A current topic in the news is the rise of individualism, defined by the Oxford dictionary as “a social theory favoring freedom of action for individuals over collective or state control.” When I compare my father’s generation to that of children, there is certainly a significant trend towards individualism. My father grew up during World War II when Americans sacrificed for a greater cause. He recently told me about his Christmas presents during the war: a pair of wool socks, an orange, and a small ball. He was so pleased to receive gifts during this period of rationing and national service. He worked jobs from his early youth through college so not to burden his family. Sacrificing for others was a given for his generation.
My son was fortunate to gain admission to some of the best universities. He worked extremely hard at his studies and was rewarded for his efforts. During his senior year, I attended the Harvard-Yale football game with him and saw a co-ed wearing a Harvard t-shirt stating: I am the 6% – how about you? The t-shirt referred to Harvard’s acceptance rate. Humility was not always practiced among these individualist students, some of whom will be our nation’s leaders. I can’t image anyone from my father’s generation wearing this t-shirt.
Individualism is directed inward. As long as there is no harm to others (who are also looking out for themselves), then in theory, individualism is acceptable behavior. What one does with their body is of no business to others. Rising to the top in your respective field is due to your individual talents and hard work. Creativity and winning defines the individual. Life is all about ‘me.’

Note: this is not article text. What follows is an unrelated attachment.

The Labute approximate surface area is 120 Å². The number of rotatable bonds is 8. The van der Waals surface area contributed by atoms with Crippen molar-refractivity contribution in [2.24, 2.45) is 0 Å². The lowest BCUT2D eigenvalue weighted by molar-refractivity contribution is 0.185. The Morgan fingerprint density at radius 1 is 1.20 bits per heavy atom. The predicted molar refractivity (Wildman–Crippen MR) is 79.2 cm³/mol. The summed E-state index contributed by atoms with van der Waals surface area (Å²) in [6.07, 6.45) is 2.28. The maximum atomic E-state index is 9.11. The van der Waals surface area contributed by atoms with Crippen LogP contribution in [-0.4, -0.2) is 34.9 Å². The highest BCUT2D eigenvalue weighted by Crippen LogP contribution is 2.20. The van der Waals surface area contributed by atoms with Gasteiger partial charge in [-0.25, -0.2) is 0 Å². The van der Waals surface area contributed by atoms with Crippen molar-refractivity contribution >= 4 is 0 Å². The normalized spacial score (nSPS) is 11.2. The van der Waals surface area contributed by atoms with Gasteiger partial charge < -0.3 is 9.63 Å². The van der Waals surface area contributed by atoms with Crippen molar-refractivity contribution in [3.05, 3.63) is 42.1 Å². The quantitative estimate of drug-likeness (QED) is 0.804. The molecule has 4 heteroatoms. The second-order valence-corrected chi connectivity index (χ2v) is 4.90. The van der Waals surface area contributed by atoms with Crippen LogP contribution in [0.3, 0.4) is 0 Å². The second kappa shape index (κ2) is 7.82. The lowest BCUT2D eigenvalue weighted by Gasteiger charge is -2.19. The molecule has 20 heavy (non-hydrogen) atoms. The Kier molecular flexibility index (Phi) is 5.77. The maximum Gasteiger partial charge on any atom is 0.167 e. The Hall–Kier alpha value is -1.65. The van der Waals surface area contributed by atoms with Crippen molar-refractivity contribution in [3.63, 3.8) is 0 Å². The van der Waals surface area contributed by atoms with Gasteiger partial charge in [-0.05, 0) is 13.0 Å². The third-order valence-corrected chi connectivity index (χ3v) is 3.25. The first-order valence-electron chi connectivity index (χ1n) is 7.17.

Paul writes about humility in Philippians 2:3 as he sits in a Roman prison:
Do nothing out of selfish ambition or vain conceit. Rather, in humility value others above yourselves, not looking to your own interests but each of you to the interests of the others. (NIV)
Then Paul goes further and writes about the humility of Christ: “he humbled himself by becoming obedient to death – even death on a cross.” (2:8, NIV) Christ achieved self-actualization by becoming a rabbi through years of study. Christ used his talents to teach others and uplift his community. He was competent in his religious studies and had a social following. Yet, he understood the needs of the community. His focus was outward.
Steve Collier, President of CD Construction Consulting, writes in his book Shrewd and Innocent (Mars Hill Publishing, Austin, TX, 2010, page 113):
We aren’t called to love our neighbor and hate ourselves, or love our neighbors and ignore ourselves, we are to love our neighbors as ourselves. Loving yourself, a form of self-interest, appears to be a given. It’s stated as though it’s something normal – it should come naturally.
Another definition of individualism is “the habit or principle of being independent and self-reliant.” Loving yourself is needed to love others. Self-actualization is needed to fully serve others with all of an individual’s God-given gifts. Without serving the needs of our community, individualism goes against the very essence of Christianity. Christ was fully divine yet humbled himself in the most degrading way, exhibiting true servanthood. Our love of self must be directed externally – beyond ourselves. Humility counterbalances individualism. Love of neighbor counterbalances self-reliance. Collier continues: “There is a love of self, a self-interest, that is actually good.” It just needs to be projected outward to our neighbors with humility.